Today's poem is by Tom C. Hunley

Slow Dance Music

I can't explain the rain's attraction to my head,
though I'm touched by its will to touch me,
and I don't understand how I got here any more
than a lobster understands how it ended up in a tank
next to a Please wait to be seated sign,
but both of us can read the faces of the cruelly beautiful
women pointing at us. I always feel eyes on me so
I apologize to insects after I kill them
and to the salmon on my plate, caught being
nostalgic for home. Everything makes sense if
you squint just right, and at least once a day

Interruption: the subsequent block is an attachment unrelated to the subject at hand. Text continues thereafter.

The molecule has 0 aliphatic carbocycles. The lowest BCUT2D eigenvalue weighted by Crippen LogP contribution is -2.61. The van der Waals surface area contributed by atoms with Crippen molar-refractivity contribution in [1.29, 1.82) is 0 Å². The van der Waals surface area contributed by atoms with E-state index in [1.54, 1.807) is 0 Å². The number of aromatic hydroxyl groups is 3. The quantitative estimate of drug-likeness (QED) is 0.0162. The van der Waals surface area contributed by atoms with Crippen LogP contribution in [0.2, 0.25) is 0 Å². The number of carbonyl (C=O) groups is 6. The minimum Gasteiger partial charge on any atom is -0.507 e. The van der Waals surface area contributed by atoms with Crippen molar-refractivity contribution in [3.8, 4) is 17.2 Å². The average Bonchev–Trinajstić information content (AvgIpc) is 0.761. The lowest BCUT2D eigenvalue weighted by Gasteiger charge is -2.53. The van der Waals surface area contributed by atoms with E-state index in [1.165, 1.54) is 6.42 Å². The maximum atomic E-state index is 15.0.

I realize that whatever I've been saying
isn't the point at all. Like yesterday, I heard myself
say "Nostalgia" comes from Greek roots meaning
"painful return," which is why your childhood
home is paved over, a bump in the commuter
path of your old classmates, the ones who have
never gone anywhere. And so instead of leaning
in for a kiss, I give my beautiful wife the umpire's
signal for "safe." And when I say "I love you"
she becomes red-faced, hits me with the back
of her fists, and calls the cops, because those
words no longer mean what they once did.

Copyright © 2010 Tom C. Hunley All rights reserved
from New Orleans Review
Reprinted by Verse Daily® with permission

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